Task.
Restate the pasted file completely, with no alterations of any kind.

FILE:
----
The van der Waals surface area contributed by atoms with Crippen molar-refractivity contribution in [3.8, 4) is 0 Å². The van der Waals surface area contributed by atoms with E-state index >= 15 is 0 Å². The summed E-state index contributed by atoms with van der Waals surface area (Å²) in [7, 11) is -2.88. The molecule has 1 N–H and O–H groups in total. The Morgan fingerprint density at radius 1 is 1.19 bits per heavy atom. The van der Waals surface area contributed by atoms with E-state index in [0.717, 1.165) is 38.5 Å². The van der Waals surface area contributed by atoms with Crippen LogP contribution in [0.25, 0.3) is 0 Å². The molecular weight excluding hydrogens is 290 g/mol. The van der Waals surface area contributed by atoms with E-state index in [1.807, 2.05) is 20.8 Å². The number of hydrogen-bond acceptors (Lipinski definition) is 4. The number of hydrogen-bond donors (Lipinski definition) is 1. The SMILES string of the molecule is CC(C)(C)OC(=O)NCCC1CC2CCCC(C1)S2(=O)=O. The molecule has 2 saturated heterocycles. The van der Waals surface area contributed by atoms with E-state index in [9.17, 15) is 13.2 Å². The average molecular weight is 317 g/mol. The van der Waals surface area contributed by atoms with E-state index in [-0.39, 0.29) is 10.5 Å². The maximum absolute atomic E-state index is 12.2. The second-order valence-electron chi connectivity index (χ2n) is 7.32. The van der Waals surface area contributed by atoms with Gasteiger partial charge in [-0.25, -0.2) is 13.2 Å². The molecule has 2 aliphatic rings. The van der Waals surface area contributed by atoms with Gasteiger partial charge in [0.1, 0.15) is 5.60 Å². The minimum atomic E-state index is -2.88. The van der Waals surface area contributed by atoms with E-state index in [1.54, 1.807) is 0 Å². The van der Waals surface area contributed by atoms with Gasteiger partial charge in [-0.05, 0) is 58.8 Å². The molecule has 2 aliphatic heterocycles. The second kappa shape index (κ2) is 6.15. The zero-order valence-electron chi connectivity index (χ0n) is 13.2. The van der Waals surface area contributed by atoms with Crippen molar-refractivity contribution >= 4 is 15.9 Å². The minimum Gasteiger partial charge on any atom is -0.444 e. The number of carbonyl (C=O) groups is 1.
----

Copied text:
The van der Waals surface area contributed by atoms with Crippen molar-refractivity contribution in [3.8, 4) is 0 Å². The van der Waals surface area contributed by atoms with E-state index >= 15 is 0 Å². The summed E-state index contributed by atoms with van der Waals surface area (Å²) in [7, 11) is -2.88. The molecule has 1 N–H and O–H groups in total. The Morgan fingerprint density at radius 1 is 1.19 bits per heavy atom. The van der Waals surface area contributed by atoms with E-state index in [0.717, 1.165) is 38.5 Å². The van der Waals surface area contributed by atoms with Crippen LogP contribution in [0.25, 0.3) is 0 Å². The molecular weight excluding hydrogens is 290 g/mol. The van der Waals surface area contributed by atoms with E-state index in [1.807, 2.05) is 20.8 Å². The number of hydrogen-bond acceptors (Lipinski definition) is 4. The number of hydrogen-bond donors (Lipinski definition) is 1. The SMILES string of the molecule is CC(C)(C)OC(=O)NCCC1CC2CCCC(C1)S2(=O)=O. The molecule has 2 saturated heterocycles. The van der Waals surface area contributed by atoms with E-state index in [9.17, 15) is 13.2 Å². The average molecular weight is 317 g/mol. The van der Waals surface area contributed by atoms with E-state index in [-0.39, 0.29) is 10.5 Å². The maximum absolute atomic E-state index is 12.2. The second-order valence-electron chi connectivity index (χ2n) is 7.32. The van der Waals surface area contributed by atoms with Gasteiger partial charge in [-0.25, -0.2) is 13.2 Å². The molecule has 2 aliphatic rings. The van der Waals surface area contributed by atoms with Gasteiger partial charge in [0.1, 0.15) is 5.60 Å². The minimum atomic E-state index is -2.88. The van der Waals surface area contributed by atoms with E-state index in [1.54, 1.807) is 0 Å². The van der Waals surface area contributed by atoms with Gasteiger partial charge in [-0.05, 0) is 58.8 Å². The molecule has 2 aliphatic heterocycles. The second kappa shape index (κ2) is 6.15. The zero-order valence-electron chi connectivity index (χ0n) is 13.2. The van der Waals surface area contributed by atoms with Crippen molar-refractivity contribution >= 4 is 15.9 Å². The minimum Gasteiger partial charge on any atom is -0.444 e. The number of carbonyl (C=O) groups is 1.